Ingrained in many of us is the preference of quality over quantity, and rightly so. This holds true in an overwhelming number of contexts. Like any aphorism, there are exceptions to the rule, and I take issue with how little the contrary is advocated. An acute focus on quantity has its place, predominantly in the realm of picking up new skills or habits.
A professor teaching a photography class decided to run a little experiment with respect to the assessments. Everyone would be graded on one photo. Half the class would be required to submit a photo every other day, while half the class did not have any requirements to submit photos. Perhaps unsurprisingly, those who were required to submit photos every other day did significantly better than their peers who just had to produce one photo at the end of the semeseter for the class. This goes to show that quantity has a quality of its own.
When you are learning a new skill, it pays to be the hardest worker in the (figurative) room. One can only go from a novice to an expert by putting in the reps in i.e. by practicing the skill as much as possible for as long as possible. When you reach a level of competency where working longer does not equate to a higher skill, it helps to think of your peers as smart workers. This way, the only way to improve yourself is to outsmart them, working more intelligently instead of arduously. A focus on quantity helps us get up to speed; a focus on quality helps us get ahead.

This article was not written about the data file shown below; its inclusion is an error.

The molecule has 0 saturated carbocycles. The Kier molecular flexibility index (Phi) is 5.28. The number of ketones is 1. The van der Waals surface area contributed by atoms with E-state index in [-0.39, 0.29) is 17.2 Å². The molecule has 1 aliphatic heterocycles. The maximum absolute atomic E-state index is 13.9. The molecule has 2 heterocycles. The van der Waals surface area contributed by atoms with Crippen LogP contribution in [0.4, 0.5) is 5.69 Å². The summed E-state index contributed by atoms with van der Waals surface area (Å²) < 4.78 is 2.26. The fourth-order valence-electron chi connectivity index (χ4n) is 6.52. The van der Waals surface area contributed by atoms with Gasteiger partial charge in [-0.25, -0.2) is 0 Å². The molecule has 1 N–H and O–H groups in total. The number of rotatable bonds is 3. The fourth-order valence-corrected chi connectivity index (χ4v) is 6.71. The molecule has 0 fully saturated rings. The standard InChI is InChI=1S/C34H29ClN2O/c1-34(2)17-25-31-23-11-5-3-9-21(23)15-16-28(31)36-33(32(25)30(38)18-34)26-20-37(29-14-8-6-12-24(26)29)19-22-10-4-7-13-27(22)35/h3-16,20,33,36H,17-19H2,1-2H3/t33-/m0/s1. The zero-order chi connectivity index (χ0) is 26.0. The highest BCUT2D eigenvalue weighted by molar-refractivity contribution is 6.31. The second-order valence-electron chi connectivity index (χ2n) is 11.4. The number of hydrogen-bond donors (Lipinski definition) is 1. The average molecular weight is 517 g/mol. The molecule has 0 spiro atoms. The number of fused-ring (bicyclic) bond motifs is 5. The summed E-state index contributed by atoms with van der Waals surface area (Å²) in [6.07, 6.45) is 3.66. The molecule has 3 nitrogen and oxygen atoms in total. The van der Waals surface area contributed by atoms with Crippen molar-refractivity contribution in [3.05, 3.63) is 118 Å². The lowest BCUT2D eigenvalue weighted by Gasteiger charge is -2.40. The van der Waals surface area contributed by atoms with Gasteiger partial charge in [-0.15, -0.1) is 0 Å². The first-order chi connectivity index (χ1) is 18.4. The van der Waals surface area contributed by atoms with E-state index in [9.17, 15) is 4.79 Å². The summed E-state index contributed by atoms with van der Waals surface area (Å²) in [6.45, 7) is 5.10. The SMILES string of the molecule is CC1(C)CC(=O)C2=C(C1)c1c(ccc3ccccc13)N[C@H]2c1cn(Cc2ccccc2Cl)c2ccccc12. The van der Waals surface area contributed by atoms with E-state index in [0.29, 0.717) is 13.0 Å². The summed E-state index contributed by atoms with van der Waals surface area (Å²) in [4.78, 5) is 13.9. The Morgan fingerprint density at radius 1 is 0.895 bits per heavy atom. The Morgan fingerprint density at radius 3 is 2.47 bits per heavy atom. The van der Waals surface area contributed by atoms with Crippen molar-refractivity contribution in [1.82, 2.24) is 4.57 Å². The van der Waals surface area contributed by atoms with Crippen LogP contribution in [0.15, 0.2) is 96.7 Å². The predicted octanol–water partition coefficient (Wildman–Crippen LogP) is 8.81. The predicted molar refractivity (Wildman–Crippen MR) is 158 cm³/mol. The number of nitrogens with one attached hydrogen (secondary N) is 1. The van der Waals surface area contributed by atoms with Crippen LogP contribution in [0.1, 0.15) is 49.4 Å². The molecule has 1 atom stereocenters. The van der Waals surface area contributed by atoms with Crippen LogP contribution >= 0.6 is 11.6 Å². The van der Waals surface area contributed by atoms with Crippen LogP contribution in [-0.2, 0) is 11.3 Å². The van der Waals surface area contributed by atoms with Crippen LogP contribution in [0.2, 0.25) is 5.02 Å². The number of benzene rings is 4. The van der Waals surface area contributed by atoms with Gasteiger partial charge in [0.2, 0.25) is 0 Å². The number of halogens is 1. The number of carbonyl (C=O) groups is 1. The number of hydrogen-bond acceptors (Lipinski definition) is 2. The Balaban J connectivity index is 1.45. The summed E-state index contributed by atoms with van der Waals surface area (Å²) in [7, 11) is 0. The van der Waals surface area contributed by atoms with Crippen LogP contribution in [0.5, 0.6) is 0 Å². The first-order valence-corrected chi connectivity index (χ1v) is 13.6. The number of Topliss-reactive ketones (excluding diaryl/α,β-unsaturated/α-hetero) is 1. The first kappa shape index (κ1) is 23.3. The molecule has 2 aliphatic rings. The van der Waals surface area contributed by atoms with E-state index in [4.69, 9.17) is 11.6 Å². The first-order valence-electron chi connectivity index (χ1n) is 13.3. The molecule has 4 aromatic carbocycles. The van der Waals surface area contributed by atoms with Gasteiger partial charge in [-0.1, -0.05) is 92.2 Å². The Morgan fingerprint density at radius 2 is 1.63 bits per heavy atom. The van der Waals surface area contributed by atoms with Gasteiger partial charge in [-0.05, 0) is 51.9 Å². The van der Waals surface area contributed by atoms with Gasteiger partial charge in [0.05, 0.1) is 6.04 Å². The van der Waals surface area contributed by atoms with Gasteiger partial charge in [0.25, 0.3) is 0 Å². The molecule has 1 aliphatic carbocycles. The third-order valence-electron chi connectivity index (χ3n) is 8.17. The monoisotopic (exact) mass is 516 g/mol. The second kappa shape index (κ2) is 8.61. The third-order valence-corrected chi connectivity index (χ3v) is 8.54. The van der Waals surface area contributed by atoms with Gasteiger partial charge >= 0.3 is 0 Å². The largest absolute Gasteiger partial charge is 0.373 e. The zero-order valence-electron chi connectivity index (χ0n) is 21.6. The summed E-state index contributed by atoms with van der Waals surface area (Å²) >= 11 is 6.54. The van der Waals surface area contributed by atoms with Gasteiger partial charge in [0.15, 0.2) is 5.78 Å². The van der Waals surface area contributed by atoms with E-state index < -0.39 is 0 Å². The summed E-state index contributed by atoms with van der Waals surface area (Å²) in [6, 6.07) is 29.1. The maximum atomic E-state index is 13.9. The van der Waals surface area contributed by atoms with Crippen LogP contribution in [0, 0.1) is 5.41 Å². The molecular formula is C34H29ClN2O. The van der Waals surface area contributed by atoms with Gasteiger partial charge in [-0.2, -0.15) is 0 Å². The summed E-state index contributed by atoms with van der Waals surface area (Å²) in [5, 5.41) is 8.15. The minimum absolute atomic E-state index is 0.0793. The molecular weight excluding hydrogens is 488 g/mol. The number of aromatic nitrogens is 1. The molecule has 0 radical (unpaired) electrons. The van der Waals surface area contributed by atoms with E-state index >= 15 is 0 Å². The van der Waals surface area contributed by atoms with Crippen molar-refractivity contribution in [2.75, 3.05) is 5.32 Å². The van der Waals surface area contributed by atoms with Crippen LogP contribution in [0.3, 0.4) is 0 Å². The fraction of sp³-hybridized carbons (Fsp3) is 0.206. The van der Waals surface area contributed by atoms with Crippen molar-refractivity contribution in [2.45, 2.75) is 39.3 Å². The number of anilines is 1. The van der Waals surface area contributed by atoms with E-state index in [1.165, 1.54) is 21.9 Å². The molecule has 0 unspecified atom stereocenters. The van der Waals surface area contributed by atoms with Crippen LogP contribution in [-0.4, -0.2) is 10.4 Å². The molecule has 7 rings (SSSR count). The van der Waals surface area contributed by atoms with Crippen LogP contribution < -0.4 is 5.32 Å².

With regards to habits, a focus on quantity helps to build a flywheel that will ensure its longevity. Technically, you would describe a flywheel is a mechanical device designed to efficiently store rotational energy. In laymen’s terms, it is difficult to get a flywheel to start spinning but once you do, they pretty much rotate by themselves forever. You continue to benefit from them with little effort.
If there is anything I have learnt from reading about habit formation, it is the importance of putting your reps in. Whether it is exercising or journalling, the more often you do it, the more natural it will be. James Clear puts this most clearly in his book Atomic Habits, every rep is a vote towards your identity and self-image. The more you exercise or journal, the more evidence you accumulate for yourselves that you are someone who exercises or someone that journals. After a substantial amount of votes, not exercising or not journalling will feel abnormal. That is when you know a habit has stuck.
In the quantity vs. quality debate, I feel like quantity has gotten bad press. There is a time and place for both.